COVID accelerates trends. That's a fact. As we learned in January during our virtual CES tour, the pandemic turbocharged movements already well underway.
From tele-medicine to e-commerce to video streaming, most Americans increased their activities, bolstered by the disruptive force of spending more time at home and less time in cars.
The McKinsey data quoted below was published 16 months ago when COVID was just building up steam. You can only imagine how these tech adoption trends have soared in the months since.
In this context, the pandemic functioned as an accelerant. And it forced even the stodgiest, techphobic among us to learn how to use Facetime, log into Zoom meetings, scroll through Netflix and Amazon prime shows, and buy stuff on Amazon.com.
The broadcast radio industry learned this lesson – in many cases – the hard way. The “digital deniers” all but disappeared in 2020, as they watched radio listening levels crater during COVID. Of course, the “culprit” in many cases, is the ongoing disappearance of radios in people's home. Our Techsurveys are conducted among core radio listeners – the 20% in “The 80:20 Rule.”
And of them, only eight in ten have a functioning radio at home that they use. That doesn't account for all those clock radios tethered to nightstands, radios on a workshop shelf, or radios that simply are inconveniently located in people's homes, condos, and apartments.
As we learned from our unique perch of interacting with companies throughout the U.S. radio spectrum – including commercial, public, and Christian music stations – streaming took off in 2020. And I'm not just talking about streaming Tiger King on Netflix during the early days of the pandemic.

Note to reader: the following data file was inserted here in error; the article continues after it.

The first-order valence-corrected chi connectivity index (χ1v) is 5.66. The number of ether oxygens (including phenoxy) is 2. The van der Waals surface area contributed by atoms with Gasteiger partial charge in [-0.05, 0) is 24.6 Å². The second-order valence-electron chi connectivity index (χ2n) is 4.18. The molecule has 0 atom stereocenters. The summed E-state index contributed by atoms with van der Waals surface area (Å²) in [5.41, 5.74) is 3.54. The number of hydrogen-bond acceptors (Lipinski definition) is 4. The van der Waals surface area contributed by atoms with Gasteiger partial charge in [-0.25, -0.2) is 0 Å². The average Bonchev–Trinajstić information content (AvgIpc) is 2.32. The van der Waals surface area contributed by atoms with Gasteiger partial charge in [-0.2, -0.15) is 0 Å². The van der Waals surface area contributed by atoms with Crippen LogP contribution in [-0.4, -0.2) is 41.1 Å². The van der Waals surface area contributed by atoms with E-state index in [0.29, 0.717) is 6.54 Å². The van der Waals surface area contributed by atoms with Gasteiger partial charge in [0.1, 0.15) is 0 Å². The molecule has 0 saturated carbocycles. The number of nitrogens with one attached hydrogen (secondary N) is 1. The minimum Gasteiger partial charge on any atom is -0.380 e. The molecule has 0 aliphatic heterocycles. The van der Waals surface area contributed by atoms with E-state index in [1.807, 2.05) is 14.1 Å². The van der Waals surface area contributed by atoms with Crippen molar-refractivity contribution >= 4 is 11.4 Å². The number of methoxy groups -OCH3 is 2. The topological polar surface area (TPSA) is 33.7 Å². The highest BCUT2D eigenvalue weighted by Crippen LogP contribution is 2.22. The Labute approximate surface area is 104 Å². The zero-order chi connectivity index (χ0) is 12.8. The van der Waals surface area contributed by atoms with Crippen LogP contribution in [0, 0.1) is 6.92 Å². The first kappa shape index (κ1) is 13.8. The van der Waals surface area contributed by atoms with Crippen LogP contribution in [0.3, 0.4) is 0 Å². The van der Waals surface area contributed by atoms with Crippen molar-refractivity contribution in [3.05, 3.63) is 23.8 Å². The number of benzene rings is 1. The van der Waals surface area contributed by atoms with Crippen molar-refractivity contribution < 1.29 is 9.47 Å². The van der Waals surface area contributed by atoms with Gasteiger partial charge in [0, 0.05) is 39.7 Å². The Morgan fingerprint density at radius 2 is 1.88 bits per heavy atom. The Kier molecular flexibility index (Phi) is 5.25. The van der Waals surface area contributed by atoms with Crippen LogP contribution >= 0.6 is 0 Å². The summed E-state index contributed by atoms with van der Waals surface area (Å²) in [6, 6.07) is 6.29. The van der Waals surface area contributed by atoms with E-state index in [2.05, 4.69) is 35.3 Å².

Audio streaming for many broadcast radio stations took flight last year, thanks to well-architected multi-platform distribution outlets like laptops, smartphones, tablets, smart speakers, and other sources. Stations and companies that invested in these tools had a decided age during the pandemic. And if they effectively marketed their multi-platform accessibility, better yet.
For radio broadcasters, it feels more and more like we're in a special moment in time. The ways in which listeners are accessing our content are changing. More and more, we're seeing radio companies acting like multi-media entertainment brands.
Below is the way most radio companies have visualized the digital opportunity:
Radio – the core product and the way most still listen – is the center of the universe. And the boxes that surround are all the different places where content goes – computer streaming, mobile, websites, podcasts – those new distribution outlets we've been talking about.
But increasingly, companies – especially the biggest ones – are reassessing their content, distribution, and marketing priorities. More and more, the new model looks something like this:
Here we have content at the center of the media universe. Surrounding it are the various ways to consume it. Note that “radio” is now one of those reception options. But it is no longer the huge core distribution outlet. And while I used a bigger font for radio, note that other options are all lined up as the many ways in which to enjoy and consume that content.
Podcasts, mobile, streams, newsletters, mobile, events – they join radio as the many different platforms a company can use to disseminate that content.
The biggest companies in the industries are using a version of this model where content is at the core – not radio. When listening to an Audacy station, you'll hear a steady diet of promos for the company's podcasts, as well as their streaming genre stations. It is common to hear promos for say, “the 80s” station,” on one of the company's terrestrial stations.
The company now offers scores of streaming stations – organized by decades, genres, moods – and they're promoting them on their over the air stations.